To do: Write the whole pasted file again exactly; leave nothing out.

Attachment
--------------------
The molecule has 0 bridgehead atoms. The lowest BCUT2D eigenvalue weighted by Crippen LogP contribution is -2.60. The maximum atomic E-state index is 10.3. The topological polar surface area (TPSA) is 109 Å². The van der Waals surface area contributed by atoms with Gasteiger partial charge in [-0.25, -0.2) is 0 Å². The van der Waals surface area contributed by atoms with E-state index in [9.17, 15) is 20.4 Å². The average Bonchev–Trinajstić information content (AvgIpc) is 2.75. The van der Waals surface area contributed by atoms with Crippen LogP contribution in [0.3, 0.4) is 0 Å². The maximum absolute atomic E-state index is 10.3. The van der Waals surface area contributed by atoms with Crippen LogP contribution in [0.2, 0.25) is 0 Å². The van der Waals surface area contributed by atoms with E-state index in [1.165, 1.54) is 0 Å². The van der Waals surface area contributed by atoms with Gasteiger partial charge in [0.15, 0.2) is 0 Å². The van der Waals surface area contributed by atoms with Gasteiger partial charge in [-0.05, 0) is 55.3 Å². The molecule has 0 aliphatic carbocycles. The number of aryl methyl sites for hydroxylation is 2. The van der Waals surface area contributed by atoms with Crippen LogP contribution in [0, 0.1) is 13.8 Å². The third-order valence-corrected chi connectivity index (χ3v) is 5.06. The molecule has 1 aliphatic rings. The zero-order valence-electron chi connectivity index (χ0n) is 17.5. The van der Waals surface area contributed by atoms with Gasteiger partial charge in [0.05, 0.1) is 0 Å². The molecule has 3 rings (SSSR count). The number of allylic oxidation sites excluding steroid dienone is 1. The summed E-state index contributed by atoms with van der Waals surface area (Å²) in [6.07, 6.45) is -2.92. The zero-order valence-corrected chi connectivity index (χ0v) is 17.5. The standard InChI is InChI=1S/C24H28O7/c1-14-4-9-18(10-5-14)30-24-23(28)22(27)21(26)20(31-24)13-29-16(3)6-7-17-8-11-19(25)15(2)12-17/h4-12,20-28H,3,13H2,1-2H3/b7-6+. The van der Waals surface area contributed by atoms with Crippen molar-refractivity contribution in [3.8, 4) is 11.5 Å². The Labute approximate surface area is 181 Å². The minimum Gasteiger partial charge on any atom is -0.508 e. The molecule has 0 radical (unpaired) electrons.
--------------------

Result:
The molecule has 0 bridgehead atoms. The lowest BCUT2D eigenvalue weighted by Crippen LogP contribution is -2.60. The maximum atomic E-state index is 10.3. The topological polar surface area (TPSA) is 109 Å². The van der Waals surface area contributed by atoms with Gasteiger partial charge in [-0.25, -0.2) is 0 Å². The van der Waals surface area contributed by atoms with E-state index in [9.17, 15) is 20.4 Å². The average Bonchev–Trinajstić information content (AvgIpc) is 2.75. The van der Waals surface area contributed by atoms with Crippen LogP contribution in [0.3, 0.4) is 0 Å². The maximum absolute atomic E-state index is 10.3. The van der Waals surface area contributed by atoms with Crippen LogP contribution in [0.2, 0.25) is 0 Å². The van der Waals surface area contributed by atoms with E-state index in [1.165, 1.54) is 0 Å². The van der Waals surface area contributed by atoms with Gasteiger partial charge in [0.15, 0.2) is 0 Å². The van der Waals surface area contributed by atoms with Gasteiger partial charge in [-0.05, 0) is 55.3 Å². The molecule has 0 aliphatic carbocycles. The number of aryl methyl sites for hydroxylation is 2. The van der Waals surface area contributed by atoms with Crippen LogP contribution in [0, 0.1) is 13.8 Å². The third-order valence-corrected chi connectivity index (χ3v) is 5.06. The molecule has 1 aliphatic rings. The zero-order valence-electron chi connectivity index (χ0n) is 17.5. The van der Waals surface area contributed by atoms with Gasteiger partial charge in [0.05, 0.1) is 0 Å². The molecule has 3 rings (SSSR count). The number of allylic oxidation sites excluding steroid dienone is 1. The summed E-state index contributed by atoms with van der Waals surface area (Å²) in [6.07, 6.45) is -2.92. The zero-order valence-corrected chi connectivity index (χ0v) is 17.5. The standard InChI is InChI=1S/C24H28O7/c1-14-4-9-18(10-5-14)30-24-23(28)22(27)21(26)20(31-24)13-29-16(3)6-7-17-8-11-19(25)15(2)12-17/h4-12,20-28H,3,13H2,1-2H3/b7-6+. The van der Waals surface area contributed by atoms with Crippen molar-refractivity contribution in [3.8, 4) is 11.5 Å². The Labute approximate surface area is 181 Å². The minimum Gasteiger partial charge on any atom is -0.508 e. The molecule has 0 radical (unpaired) electrons.